“Everyone agrees that trade cheats need to be held accountable.”
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Old 06-03-2017, 05:27 AM
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The United States (U.S.) is the fifth largest sugar producer and fifth largest consumer of sugar in the world. The U.S. sugar industry has enjoyed trade protection since 1789 when Congress enacted the first tariff against foreign-produced sugar. Since then, the U.S. government has continued to provide trade support and protection for its domestic sugar industry.

The framework for the current U.S. sugar program has its roots in the so-called “Farm Bill” enacted in 1990. The farm bill is the primary vehicle for setting U.S. sugar policy and that policy is currently based on three main pillars: price support through preferential loan agreements, domestic market controls and tariff-rate quotas.
The U.S. Department of Agriculture (USDA) provides loans to sugarcane and sugar beet producers and processors that guarantee a minimum price regardless of the true market conditions.
USDA allocates a share of the anticipated U.S. sugar market to sugar producers annually. This allotment basically determines the amount of sugar an individual company is allowed to sell that year. However, these allotments can be, and often are, adjusted based on harvest conditions.

If companies produce more sugar than their allotments permit, they are forbidden to sell it. Instead, they must store the excess sugar at their own expense until they have permission to sell in the future. The 2008 Farm Bill requires that these allotments be at least 85% of domestic sugar demand.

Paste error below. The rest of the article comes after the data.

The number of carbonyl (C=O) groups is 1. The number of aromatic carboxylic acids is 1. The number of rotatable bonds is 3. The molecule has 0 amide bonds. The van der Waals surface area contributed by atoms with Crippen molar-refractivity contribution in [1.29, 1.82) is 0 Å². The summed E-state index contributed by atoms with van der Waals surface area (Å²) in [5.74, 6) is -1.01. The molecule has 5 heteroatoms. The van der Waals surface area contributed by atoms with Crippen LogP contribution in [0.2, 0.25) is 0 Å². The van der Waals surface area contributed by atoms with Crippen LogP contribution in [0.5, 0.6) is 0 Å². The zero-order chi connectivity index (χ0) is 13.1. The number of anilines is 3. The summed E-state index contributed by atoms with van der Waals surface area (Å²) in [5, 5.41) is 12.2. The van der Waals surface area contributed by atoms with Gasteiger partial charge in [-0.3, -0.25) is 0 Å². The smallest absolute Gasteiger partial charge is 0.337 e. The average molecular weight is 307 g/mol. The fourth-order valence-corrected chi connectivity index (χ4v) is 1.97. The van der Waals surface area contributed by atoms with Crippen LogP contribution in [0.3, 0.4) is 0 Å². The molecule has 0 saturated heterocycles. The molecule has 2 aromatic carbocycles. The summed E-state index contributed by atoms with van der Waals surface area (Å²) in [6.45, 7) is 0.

US sugar has been one of the most protected/regulated crops EVER in US history and you and i have been paying for it. Sugar prices in the USA are higher than many other countries. Its been higher than the world average for longer than probably any other crop.

What a rip off

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Old 06-03-2017, 06:16 AM
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I think the point of this to stop dumping government subsidized sugar on the US which is an unfair trade practice. I suspect other subsidized products from other countries will take some scrutiny. If the US sugar producer could sell more sugar the price will come down.
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Old 06-03-2017, 09:59 AM
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GM, that was a great post. The US government has been screwing the American people all because a select few are able to by political favors every election year.
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Old 06-04-2017, 06:11 AM
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Originally Posted by Oldtimr View Post
I think the point of this to stop dumping government subsidized sugar on the US which is an unfair trade practice. I suspect other subsidized products from other countries will take some scrutiny. If the US sugar producer could sell more sugar the price will come down.
Whats unfair is our government has caused us to pay a higher amount for sugar than the world average for longer than most (if not all) of us have been alive.

Just in 2013 we over paid by around 1.4 billion dollars. That is equivalent to more than $310,000 per sugar farm in the United States. Even at the so called "Mexican dumping price" were are STILL paying more than the world average for sugar by 6%-15%.
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Old 06-04-2017, 07:19 AM